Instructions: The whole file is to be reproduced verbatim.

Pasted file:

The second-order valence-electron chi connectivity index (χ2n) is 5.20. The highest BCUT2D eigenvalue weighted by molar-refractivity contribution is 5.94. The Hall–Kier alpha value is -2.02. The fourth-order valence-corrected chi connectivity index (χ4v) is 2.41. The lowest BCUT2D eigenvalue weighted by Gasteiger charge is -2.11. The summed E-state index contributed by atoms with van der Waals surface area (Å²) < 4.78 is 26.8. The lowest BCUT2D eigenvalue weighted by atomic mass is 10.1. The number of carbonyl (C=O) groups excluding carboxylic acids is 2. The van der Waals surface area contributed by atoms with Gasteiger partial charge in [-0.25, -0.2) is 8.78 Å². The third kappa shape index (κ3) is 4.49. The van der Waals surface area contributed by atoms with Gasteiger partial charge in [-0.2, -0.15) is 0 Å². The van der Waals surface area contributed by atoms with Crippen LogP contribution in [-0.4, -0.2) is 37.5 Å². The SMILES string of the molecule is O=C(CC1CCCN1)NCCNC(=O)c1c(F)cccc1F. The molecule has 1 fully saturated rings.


The second-order valence-electron chi connectivity index (χ2n) is 5.20. The highest BCUT2D eigenvalue weighted by molar-refractivity contribution is 5.94. The Hall–Kier alpha value is -2.02. The fourth-order valence-corrected chi connectivity index (χ4v) is 2.41. The lowest BCUT2D eigenvalue weighted by Gasteiger charge is -2.11. The summed E-state index contributed by atoms with van der Waals surface area (Å²) < 4.78 is 26.8. The lowest BCUT2D eigenvalue weighted by atomic mass is 10.1. The number of carbonyl (C=O) groups excluding carboxylic acids is 2. The van der Waals surface area contributed by atoms with Gasteiger partial charge in [-0.25, -0.2) is 8.78 Å². The third kappa shape index (κ3) is 4.49. The van der Waals surface area contributed by atoms with Gasteiger partial charge in [-0.2, -0.15) is 0 Å². The van der Waals surface area contributed by atoms with Crippen LogP contribution in [-0.4, -0.2) is 37.5 Å². The SMILES string of the molecule is O=C(CC1CCCN1)NCCNC(=O)c1c(F)cccc1F. The molecule has 1 fully saturated rings.